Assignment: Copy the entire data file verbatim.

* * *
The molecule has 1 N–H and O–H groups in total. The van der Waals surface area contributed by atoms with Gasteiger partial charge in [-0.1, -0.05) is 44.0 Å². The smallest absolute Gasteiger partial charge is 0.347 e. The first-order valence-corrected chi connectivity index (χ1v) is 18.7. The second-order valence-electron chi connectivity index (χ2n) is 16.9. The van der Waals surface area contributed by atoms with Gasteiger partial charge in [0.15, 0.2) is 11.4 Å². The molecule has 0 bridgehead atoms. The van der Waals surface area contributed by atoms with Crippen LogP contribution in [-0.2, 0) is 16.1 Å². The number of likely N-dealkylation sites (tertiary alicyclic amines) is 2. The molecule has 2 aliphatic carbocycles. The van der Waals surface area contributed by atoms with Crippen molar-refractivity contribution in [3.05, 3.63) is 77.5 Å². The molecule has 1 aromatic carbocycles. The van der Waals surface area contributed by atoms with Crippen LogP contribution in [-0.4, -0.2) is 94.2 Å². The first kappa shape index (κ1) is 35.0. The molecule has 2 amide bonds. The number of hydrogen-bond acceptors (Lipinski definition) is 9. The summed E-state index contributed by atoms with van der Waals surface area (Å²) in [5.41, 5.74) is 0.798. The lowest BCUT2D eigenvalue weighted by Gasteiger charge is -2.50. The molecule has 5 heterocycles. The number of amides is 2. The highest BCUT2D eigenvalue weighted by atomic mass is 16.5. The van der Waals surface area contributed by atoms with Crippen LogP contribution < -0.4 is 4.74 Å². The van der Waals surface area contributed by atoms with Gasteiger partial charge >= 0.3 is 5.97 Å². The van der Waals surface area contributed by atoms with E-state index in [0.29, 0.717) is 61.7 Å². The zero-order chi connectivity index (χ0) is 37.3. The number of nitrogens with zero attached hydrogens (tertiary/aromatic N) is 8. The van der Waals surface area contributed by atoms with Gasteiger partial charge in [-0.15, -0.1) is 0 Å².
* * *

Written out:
The molecule has 1 N–H and O–H groups in total. The van der Waals surface area contributed by atoms with Gasteiger partial charge in [-0.1, -0.05) is 44.0 Å². The smallest absolute Gasteiger partial charge is 0.347 e. The first-order valence-corrected chi connectivity index (χ1v) is 18.7. The second-order valence-electron chi connectivity index (χ2n) is 16.9. The van der Waals surface area contributed by atoms with Gasteiger partial charge in [0.15, 0.2) is 11.4 Å². The molecule has 0 bridgehead atoms. The van der Waals surface area contributed by atoms with Crippen LogP contribution in [-0.2, 0) is 16.1 Å². The number of likely N-dealkylation sites (tertiary alicyclic amines) is 2. The molecule has 2 aliphatic carbocycles. The van der Waals surface area contributed by atoms with Crippen molar-refractivity contribution in [3.05, 3.63) is 77.5 Å². The molecule has 1 aromatic carbocycles. The van der Waals surface area contributed by atoms with Crippen LogP contribution in [-0.4, -0.2) is 94.2 Å². The first kappa shape index (κ1) is 35.0. The molecule has 2 amide bonds. The number of hydrogen-bond acceptors (Lipinski definition) is 9. The summed E-state index contributed by atoms with van der Waals surface area (Å²) in [5.41, 5.74) is 0.798. The lowest BCUT2D eigenvalue weighted by Gasteiger charge is -2.50. The molecule has 5 heterocycles. The number of amides is 2. The highest BCUT2D eigenvalue weighted by atomic mass is 16.5. The van der Waals surface area contributed by atoms with Crippen LogP contribution < -0.4 is 4.74 Å². The van der Waals surface area contributed by atoms with Gasteiger partial charge >= 0.3 is 5.97 Å². The van der Waals surface area contributed by atoms with E-state index in [0.29, 0.717) is 61.7 Å². The zero-order chi connectivity index (χ0) is 37.3. The number of nitrogens with zero attached hydrogens (tertiary/aromatic N) is 8. The van der Waals surface area contributed by atoms with Gasteiger partial charge in [-0.15, -0.1) is 0 Å².